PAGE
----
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Charles Schumer quieter than Democratic colleagues on Senate CIA report

U.S. Sen. Charles E. Schumer on Sunday, Oct.

U.S. Sen. Charles E. Schumer on Sunday, Oct. 5, 2014. Photo Credit: Charles Eckert

WASHINGTON -- Unlike many of his Democratic colleagues who praised the release Tuesday of a scathing Senate Intelligence Committee report on CIA use of torture on terror detainees, Sen. Charles Schumer took a pass.

Schumer (D-N.Y.) lauded Sen. Dianne Feinstein (D-Calif.), committee chairwoman and sponsor of the Democrats' review, but said "an extensive report like this one deserves careful consideration, and I will examine it very closely."

His muted response should not be a surprise. Since the 1993 bombing of New York's World Trade Center, Schumer has been hawkish on methods for the war on terrorism.

In a 2004 Senate hearing, he defended using torture on detainees, saying it might be necessary to coerce a terrorist to reveal, for example, the hidden location of a ticking nuclear bomb.

"I think there are probably very few people in this room or in America who would say that torture should never, ever be used, particularly if thousands of lives are at stake," he said. "So it's easy to sit back in the armchair and say that torture can never be used," Schumer said.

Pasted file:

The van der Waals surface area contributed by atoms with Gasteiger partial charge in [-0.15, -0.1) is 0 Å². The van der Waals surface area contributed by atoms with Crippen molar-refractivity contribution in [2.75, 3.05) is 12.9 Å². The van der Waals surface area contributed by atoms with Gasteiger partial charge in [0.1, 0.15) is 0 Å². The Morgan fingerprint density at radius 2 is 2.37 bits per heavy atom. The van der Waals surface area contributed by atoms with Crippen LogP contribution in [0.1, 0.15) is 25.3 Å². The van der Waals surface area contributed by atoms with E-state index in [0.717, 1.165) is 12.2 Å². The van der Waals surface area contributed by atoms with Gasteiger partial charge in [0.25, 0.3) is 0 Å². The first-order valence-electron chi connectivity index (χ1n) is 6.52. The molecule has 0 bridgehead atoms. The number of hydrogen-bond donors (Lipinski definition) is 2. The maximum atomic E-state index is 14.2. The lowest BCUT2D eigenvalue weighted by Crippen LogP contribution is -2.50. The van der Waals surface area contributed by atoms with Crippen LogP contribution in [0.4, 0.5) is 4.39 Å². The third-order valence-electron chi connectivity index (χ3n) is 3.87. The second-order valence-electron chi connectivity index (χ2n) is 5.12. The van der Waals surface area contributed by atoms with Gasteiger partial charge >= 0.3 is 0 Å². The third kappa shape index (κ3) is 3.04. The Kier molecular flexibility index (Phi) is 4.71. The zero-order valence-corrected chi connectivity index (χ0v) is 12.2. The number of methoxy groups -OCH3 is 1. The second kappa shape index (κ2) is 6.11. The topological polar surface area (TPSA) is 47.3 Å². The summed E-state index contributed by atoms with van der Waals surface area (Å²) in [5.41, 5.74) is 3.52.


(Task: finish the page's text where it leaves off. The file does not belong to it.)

"But when you're in a foxhole, it's a very different deal. I think we all respect the fact that the president's in the foxhole every day," Schumer added, in defense of then-President George W. Bush.

Rep. Peter King (R-Seaford) defended waterboarding and other extreme measures as legal and effective. He said the report shouldn't have been written or released. "We should give medals to every CIA officer who participated," he said.

King said President Barack Obama should rescind his ban on the "enhanced interrogation techniques" that he outlawed in 2009. "They are entirely legal, and it's necessary," King said. "If I have a choice between 500,000 people being killed and holding a guy's head under water, I would choose holding a guy's head under water." Rep.-elect Lee Zeldin (R-Shirley) said he is skeptical of the report's conclusion that the methods failed to produce plot-thwarting intelligence.

But Sen. Kirsten Gillibrand (D-N.Y.) and Rep. Steve Israel (D-Huntington) both applauded the release of the report and said torture is un-American.

"We must learn the lessons of this report and never resort to torturing prisoners ever again," Gillibrand said. Israel said, "The United States of America should never devalue or demean ourselves by resorting to the tactics of our enemies in the world."

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